What is Grandfather Mountain?
Grandfather Mountain is a place of amazing biodiversity and scenic beauty that towers 5,946 feet above northwest North Carolina. A part of the United Nations’ Southern Appalachian Biosphere Reserve, the mountain is estimated to be 300 million years old — with certain rock formations dating back 1.2 billion years.
One third of the mountain is operated as a scenic travel attraction by the Grandfather Mountain Stewardship Foundation, Inc. All proceeds from sales of tickets and souvenirs go toward preserving Grandfather Mountain and sharing its wonders in ways that deepen visitors’ appreciation of nature and inspire good stewardship of the earth.
Guests to the attraction pay an admission fee to drive their own vehicles through the park, stopping along the way to enjoy a variety of activities, such as native wildlife exhibits, the Wilson Center for Nature Discovery, hiking trails and the famous Mile High Swinging Bridge that connects two peaks at one mile above sea level. The primary allure is the exhilarating feeling of being on top of the world while looking out across views of mountain ridge after mountain ridge cascading to the horizon, made easily accessible via a paved road to the 5,300-foot elevation on Grandfather’s peaks.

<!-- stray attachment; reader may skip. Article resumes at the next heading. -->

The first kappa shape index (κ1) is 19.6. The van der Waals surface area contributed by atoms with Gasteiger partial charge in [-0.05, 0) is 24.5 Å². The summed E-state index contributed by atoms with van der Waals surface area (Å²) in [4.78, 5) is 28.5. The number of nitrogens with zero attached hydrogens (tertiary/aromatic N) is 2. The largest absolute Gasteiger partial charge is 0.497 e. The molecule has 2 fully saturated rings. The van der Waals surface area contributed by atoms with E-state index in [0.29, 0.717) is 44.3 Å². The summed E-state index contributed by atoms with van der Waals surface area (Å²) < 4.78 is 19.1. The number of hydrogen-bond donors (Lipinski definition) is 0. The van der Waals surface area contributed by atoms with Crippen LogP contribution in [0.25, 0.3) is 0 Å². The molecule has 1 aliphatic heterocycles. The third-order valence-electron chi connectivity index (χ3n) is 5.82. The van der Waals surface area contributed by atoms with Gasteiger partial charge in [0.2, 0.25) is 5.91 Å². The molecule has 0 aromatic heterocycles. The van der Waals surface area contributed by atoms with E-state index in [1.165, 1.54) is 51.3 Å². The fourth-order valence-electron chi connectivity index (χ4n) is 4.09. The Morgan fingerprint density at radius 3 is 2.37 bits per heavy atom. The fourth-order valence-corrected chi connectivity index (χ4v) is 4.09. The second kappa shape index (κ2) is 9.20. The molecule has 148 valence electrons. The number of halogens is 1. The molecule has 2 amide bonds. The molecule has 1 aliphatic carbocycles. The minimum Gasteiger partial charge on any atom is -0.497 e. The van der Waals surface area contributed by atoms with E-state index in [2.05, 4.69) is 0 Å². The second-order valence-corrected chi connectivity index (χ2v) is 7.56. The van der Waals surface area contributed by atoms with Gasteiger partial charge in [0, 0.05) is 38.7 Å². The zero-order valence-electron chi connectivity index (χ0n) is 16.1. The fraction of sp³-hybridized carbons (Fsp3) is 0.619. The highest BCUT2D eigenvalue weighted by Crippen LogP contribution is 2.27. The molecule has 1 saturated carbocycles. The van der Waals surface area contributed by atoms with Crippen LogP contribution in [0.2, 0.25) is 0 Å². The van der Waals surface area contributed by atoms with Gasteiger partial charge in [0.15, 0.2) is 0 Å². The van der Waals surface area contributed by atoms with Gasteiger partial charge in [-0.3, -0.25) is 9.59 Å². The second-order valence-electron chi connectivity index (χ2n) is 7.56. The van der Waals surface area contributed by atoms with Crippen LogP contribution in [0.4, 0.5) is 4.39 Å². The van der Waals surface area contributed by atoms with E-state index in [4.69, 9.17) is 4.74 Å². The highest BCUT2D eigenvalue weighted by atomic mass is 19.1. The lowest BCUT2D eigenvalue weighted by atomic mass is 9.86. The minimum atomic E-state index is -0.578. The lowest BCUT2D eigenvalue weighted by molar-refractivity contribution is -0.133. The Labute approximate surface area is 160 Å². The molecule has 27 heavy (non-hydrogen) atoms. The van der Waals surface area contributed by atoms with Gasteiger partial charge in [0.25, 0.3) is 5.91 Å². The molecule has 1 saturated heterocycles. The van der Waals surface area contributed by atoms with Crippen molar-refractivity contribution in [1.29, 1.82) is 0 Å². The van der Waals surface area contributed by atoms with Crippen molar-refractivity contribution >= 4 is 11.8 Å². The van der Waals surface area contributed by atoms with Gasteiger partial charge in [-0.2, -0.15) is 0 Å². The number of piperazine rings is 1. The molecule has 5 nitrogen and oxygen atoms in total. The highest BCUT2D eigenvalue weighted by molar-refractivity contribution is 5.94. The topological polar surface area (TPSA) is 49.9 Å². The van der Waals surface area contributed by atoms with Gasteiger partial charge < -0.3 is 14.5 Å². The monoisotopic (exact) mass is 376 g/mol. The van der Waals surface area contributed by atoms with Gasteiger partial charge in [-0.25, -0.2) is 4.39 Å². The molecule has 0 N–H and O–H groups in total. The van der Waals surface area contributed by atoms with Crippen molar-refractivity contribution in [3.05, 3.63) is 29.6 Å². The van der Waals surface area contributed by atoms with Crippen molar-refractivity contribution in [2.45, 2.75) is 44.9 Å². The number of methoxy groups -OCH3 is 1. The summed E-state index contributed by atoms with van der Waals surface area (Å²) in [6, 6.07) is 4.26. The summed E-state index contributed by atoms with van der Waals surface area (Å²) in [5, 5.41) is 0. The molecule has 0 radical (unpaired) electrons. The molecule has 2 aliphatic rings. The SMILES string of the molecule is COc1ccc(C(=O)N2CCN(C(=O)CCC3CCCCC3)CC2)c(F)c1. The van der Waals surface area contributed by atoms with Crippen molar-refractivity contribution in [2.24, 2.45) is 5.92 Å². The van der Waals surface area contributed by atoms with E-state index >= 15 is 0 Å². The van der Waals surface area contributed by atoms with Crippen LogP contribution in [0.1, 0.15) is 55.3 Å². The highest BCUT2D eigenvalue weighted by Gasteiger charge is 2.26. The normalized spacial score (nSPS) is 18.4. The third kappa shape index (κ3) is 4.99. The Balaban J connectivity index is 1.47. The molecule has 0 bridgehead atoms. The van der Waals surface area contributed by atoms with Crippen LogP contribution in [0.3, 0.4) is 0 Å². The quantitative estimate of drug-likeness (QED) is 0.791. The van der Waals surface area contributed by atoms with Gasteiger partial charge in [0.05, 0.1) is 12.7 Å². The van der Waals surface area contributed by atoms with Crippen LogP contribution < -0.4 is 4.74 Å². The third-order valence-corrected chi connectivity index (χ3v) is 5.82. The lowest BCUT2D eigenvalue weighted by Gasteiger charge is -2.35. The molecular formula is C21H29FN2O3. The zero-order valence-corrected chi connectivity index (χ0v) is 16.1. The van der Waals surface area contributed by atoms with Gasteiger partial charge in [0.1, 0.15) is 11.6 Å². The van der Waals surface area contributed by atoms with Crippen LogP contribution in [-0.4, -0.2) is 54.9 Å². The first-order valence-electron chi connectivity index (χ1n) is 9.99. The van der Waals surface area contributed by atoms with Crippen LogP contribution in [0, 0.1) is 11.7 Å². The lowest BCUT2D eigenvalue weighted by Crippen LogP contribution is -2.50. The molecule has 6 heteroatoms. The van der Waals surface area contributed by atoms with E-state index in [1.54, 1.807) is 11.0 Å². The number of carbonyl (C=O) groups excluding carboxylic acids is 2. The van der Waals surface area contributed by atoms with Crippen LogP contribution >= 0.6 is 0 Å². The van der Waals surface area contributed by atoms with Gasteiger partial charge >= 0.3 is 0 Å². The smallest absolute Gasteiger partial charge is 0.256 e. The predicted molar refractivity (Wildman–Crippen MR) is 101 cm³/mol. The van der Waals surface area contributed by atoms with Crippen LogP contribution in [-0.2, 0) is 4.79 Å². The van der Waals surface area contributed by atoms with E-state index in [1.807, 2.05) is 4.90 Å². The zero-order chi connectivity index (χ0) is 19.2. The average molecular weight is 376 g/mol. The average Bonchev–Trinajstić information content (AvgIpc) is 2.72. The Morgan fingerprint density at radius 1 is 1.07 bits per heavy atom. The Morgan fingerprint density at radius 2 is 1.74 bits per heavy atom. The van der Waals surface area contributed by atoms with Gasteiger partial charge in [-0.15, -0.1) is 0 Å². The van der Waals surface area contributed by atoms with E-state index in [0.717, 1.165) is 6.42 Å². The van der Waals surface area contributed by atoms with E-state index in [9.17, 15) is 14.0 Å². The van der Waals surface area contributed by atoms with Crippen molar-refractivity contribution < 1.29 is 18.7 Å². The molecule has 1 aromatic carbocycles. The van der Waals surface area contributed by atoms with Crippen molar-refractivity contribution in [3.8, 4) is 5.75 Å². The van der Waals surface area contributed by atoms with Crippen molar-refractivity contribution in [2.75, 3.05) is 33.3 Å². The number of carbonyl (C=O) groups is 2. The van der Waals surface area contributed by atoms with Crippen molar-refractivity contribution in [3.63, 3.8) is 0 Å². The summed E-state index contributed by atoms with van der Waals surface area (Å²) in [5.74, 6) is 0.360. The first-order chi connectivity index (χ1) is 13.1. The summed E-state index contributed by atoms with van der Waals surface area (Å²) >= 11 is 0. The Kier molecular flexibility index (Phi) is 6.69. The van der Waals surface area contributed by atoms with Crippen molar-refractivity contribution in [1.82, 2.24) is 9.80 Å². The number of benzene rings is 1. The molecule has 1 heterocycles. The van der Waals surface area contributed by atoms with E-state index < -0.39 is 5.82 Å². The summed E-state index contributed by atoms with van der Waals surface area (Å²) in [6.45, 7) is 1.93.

The Foundation has many educational opportunities and popular annual events. During April through October, guests enjoy many daily programs included with admission plus extra special experiences for an additional fee.
The other two thirds of the wild and undeveloped sections of Grandfather Mountain are owned by the state of North Carolina. Accessible only on foot, visitors to Grandfather Mountain State Park can hike several miles of rugged alpine trails that lead across or around rock walls and pinnacles (often with the aid of cables and ladders) through high-elevation terrain unlike any other in the Southeast. Hikers can access the State Park from either of two trailheads: the Profile Trail off N.C. 105 on the western slope of the mountain or the Daniel Boone Scout Trail off the Blue Ridge Parkway on the eastern slope of the mountain. No fees are charged to access the trails, but all hikers are asked to register at the trailhead so that State Park rangers will have a record of how many people are on the trails.
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